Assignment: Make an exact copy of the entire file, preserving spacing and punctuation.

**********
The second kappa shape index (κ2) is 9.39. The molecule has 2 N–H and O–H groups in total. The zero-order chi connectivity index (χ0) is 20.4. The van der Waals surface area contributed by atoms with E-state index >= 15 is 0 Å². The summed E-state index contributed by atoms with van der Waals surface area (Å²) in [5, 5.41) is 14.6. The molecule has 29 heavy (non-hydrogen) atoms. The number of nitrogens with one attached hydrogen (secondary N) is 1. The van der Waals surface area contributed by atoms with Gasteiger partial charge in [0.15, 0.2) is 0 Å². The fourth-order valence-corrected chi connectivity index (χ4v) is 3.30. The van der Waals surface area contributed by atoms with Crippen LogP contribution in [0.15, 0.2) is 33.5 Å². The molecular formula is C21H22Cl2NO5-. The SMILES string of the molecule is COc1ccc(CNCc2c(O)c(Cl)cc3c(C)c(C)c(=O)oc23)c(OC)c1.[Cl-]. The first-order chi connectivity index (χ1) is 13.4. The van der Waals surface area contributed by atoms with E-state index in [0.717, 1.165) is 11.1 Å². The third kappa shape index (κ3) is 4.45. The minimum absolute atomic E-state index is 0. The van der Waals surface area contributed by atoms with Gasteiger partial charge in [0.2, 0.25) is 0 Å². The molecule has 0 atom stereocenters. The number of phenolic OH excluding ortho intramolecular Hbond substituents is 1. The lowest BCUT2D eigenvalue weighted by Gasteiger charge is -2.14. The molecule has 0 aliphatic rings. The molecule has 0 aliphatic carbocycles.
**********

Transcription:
The second kappa shape index (κ2) is 9.39. The molecule has 2 N–H and O–H groups in total. The zero-order chi connectivity index (χ0) is 20.4. The van der Waals surface area contributed by atoms with E-state index >= 15 is 0 Å². The summed E-state index contributed by atoms with van der Waals surface area (Å²) in [5, 5.41) is 14.6. The molecule has 29 heavy (non-hydrogen) atoms. The number of nitrogens with one attached hydrogen (secondary N) is 1. The van der Waals surface area contributed by atoms with Gasteiger partial charge in [0.15, 0.2) is 0 Å². The fourth-order valence-corrected chi connectivity index (χ4v) is 3.30. The van der Waals surface area contributed by atoms with Crippen LogP contribution in [0.15, 0.2) is 33.5 Å². The molecular formula is C21H22Cl2NO5-. The SMILES string of the molecule is COc1ccc(CNCc2c(O)c(Cl)cc3c(C)c(C)c(=O)oc23)c(OC)c1.[Cl-]. The first-order chi connectivity index (χ1) is 13.4. The van der Waals surface area contributed by atoms with E-state index in [0.717, 1.165) is 11.1 Å². The third kappa shape index (κ3) is 4.45. The minimum absolute atomic E-state index is 0. The van der Waals surface area contributed by atoms with Gasteiger partial charge in [0.2, 0.25) is 0 Å². The molecule has 0 atom stereocenters. The number of phenolic OH excluding ortho intramolecular Hbond substituents is 1. The lowest BCUT2D eigenvalue weighted by Gasteiger charge is -2.14. The molecule has 0 aliphatic rings. The molecule has 0 aliphatic carbocycles.